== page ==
You can also use intuition to sense spirits. For me, I just know when a spirit is there; each one has a little spot in my mind that it touches when it arrives, and each has a signature "energy" to it, just as individual as a color, or a sound, or a name. There's no physical marker of the spirit's presence; it's just that little "ping" in the back of my head that "feels like" that particular spirit.

Your intuition may take various forms. Maybe different beings, energies, or influences translate in your mind to colors, or emotions. Or you might "feel" their presence in a particular part of your head or body. You may see them with your mind's eye--not your physical eyes, but visions and images in your head. Similarly, some people have a "mind's ear", definitely different from physically hearing something, but translating the spirit's energy into words or voices. (Just for clarification, from a clinical perspective people who have visual or auditory hallucinations, such as in psychotic disorders, generally have trouble differentiating between the hallucinations, and physical sights and voices, and also exhibit other symptoms. So if you "hear" spirits but you know they aren't physical voices, don't panic about having schizophrenia.)

Practice It!

The natural world is full of spirits--spirits of trees and other plants, fungi, animals, and the like. This exercise is meant to help you just sense their presence; don't worry about trying to communicate with them. Just be open to sensing their energy.

Go to a place that has more than one species of tree, preferably at least two that are very different from each other, such as one deciduous tree and one conifer. Make it a place where you can walk around a bit without tripping over other people, though you don't have to be in complete isolation.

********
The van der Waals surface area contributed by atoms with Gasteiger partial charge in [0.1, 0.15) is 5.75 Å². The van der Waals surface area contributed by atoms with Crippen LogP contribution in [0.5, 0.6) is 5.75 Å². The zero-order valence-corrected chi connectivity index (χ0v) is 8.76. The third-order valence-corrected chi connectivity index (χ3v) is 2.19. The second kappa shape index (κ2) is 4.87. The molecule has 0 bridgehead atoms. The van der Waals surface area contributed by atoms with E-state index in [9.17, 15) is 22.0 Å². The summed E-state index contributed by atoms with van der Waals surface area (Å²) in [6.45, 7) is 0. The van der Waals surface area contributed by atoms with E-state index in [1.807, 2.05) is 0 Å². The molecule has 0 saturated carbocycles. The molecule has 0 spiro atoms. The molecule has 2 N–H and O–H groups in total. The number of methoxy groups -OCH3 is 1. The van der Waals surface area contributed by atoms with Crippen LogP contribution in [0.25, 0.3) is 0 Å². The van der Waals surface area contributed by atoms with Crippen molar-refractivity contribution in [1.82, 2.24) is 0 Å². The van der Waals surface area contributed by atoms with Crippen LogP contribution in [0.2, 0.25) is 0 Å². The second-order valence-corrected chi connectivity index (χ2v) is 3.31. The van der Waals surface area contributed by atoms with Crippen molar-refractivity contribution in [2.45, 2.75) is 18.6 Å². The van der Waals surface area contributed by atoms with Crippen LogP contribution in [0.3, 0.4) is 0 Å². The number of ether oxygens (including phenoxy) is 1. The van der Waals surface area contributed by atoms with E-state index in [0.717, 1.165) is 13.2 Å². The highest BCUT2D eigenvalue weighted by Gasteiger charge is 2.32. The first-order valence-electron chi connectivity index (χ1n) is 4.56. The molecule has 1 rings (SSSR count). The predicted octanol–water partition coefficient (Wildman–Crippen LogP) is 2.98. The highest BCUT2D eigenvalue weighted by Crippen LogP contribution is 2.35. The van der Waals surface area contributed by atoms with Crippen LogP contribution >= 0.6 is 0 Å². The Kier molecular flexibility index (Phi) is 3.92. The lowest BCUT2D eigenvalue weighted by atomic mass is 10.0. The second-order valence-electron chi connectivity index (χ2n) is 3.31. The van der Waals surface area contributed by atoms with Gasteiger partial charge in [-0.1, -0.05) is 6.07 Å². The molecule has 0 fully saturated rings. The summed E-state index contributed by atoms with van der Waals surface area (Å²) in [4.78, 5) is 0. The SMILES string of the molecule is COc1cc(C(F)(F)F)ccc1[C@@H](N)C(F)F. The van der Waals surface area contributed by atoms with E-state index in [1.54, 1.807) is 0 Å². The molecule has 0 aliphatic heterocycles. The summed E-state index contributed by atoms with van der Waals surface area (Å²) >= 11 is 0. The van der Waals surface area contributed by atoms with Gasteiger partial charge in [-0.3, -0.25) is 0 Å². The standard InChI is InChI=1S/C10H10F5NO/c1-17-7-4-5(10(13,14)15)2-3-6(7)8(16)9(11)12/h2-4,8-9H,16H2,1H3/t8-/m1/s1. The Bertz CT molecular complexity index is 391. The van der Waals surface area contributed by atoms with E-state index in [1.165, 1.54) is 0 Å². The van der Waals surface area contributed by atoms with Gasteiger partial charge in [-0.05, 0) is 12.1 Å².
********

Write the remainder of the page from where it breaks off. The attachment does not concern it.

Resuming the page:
Now, approach one of the trees. As you get closer, see if you notice any of the following:

--A particular image, color, phrase/words or sound in your mind

--A feeling or emotion (some examples are: wanting to be closer to or to move away from the tree; a feeling of happiness or calm; an increase or decrease in your own energy; a sense of connection or repulsion; and so forth)

If you feel comfortable, sit down under the tree, with your back against it if possible, and spend more time immersed in the tree's presence. As you sit there, continue to notice what you sense in your mind and in your body. If you can spend at least fifteen minutes there under the tree, that should give you a decent amount of time to really get a good idea of the tree's spirit. Again, don't worry about communicating with the tree spirit, either. Just be aware of its presence. 

Next, go to a different tree of a separate species, preferably one that's a bit of a distance away from the first. Again, as you approach this second tree, notice anything that comes up in your mind or body. Especially notice how it's different from the first tree, as well as how they feel similar. Sit under this tree for at least fifteen minutes, too, and try to get a good sense of its spirit.

After this, you're welcome to try this with other trees, the grass, rocks, and so forth. It may be a bit tougher with animals since they move around quite a bit; however, if you find something like a slowly grazing caterpillar, give it a try. Don't pick the animal up, though; unlike plants and fungi, wild animals don't react so well to physical touch, and it's not absolutely necessary in any case.

If you like, record your results once you're done with this exercise so you can go back and review your results. In fact, you might even go to the same place and work with the same natural beings multiple times so you can get a really thorough sense of them.